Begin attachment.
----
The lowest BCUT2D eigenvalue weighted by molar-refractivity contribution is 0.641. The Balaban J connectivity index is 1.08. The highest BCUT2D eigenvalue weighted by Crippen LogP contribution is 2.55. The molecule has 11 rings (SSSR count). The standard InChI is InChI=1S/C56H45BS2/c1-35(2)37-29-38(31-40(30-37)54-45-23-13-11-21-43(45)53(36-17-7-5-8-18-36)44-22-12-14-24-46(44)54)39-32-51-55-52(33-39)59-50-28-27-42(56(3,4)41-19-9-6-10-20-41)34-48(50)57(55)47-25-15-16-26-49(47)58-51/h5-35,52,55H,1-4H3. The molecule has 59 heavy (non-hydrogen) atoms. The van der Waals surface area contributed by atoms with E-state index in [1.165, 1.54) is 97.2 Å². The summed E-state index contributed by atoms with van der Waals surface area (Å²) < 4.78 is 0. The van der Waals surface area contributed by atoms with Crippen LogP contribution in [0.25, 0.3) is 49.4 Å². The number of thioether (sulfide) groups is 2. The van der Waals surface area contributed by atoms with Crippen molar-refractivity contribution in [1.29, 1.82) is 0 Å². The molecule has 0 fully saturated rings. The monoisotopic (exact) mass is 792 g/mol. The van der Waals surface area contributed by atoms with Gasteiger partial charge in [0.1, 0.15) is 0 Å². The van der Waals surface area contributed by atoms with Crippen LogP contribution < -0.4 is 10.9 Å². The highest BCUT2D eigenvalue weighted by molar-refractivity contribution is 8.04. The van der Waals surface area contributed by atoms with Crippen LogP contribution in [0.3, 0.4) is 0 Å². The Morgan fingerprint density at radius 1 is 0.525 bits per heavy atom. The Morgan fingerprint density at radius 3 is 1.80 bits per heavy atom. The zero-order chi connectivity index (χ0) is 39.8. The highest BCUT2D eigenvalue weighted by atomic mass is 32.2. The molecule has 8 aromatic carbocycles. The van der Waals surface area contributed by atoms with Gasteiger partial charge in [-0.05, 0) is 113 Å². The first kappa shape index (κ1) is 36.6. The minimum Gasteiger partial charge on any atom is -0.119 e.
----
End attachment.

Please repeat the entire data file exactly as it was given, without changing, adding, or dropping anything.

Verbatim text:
The lowest BCUT2D eigenvalue weighted by molar-refractivity contribution is 0.641. The Balaban J connectivity index is 1.08. The highest BCUT2D eigenvalue weighted by Crippen LogP contribution is 2.55. The molecule has 11 rings (SSSR count). The standard InChI is InChI=1S/C56H45BS2/c1-35(2)37-29-38(31-40(30-37)54-45-23-13-11-21-43(45)53(36-17-7-5-8-18-36)44-22-12-14-24-46(44)54)39-32-51-55-52(33-39)59-50-28-27-42(56(3,4)41-19-9-6-10-20-41)34-48(50)57(55)47-25-15-16-26-49(47)58-51/h5-35,52,55H,1-4H3. The molecule has 59 heavy (non-hydrogen) atoms. The van der Waals surface area contributed by atoms with E-state index in [1.165, 1.54) is 97.2 Å². The summed E-state index contributed by atoms with van der Waals surface area (Å²) < 4.78 is 0. The van der Waals surface area contributed by atoms with Crippen LogP contribution in [0.25, 0.3) is 49.4 Å². The number of thioether (sulfide) groups is 2. The van der Waals surface area contributed by atoms with Crippen molar-refractivity contribution in [1.29, 1.82) is 0 Å². The molecule has 0 fully saturated rings. The monoisotopic (exact) mass is 792 g/mol. The van der Waals surface area contributed by atoms with Gasteiger partial charge in [0.1, 0.15) is 0 Å². The van der Waals surface area contributed by atoms with Crippen LogP contribution < -0.4 is 10.9 Å². The highest BCUT2D eigenvalue weighted by molar-refractivity contribution is 8.04. The van der Waals surface area contributed by atoms with Crippen LogP contribution in [0.3, 0.4) is 0 Å². The Morgan fingerprint density at radius 1 is 0.525 bits per heavy atom. The Morgan fingerprint density at radius 3 is 1.80 bits per heavy atom. The zero-order chi connectivity index (χ0) is 39.8. The highest BCUT2D eigenvalue weighted by atomic mass is 32.2. The molecule has 8 aromatic carbocycles. The van der Waals surface area contributed by atoms with Gasteiger partial charge in [-0.05, 0) is 113 Å². The first kappa shape index (κ1) is 36.6. The minimum Gasteiger partial charge on any atom is -0.119 e.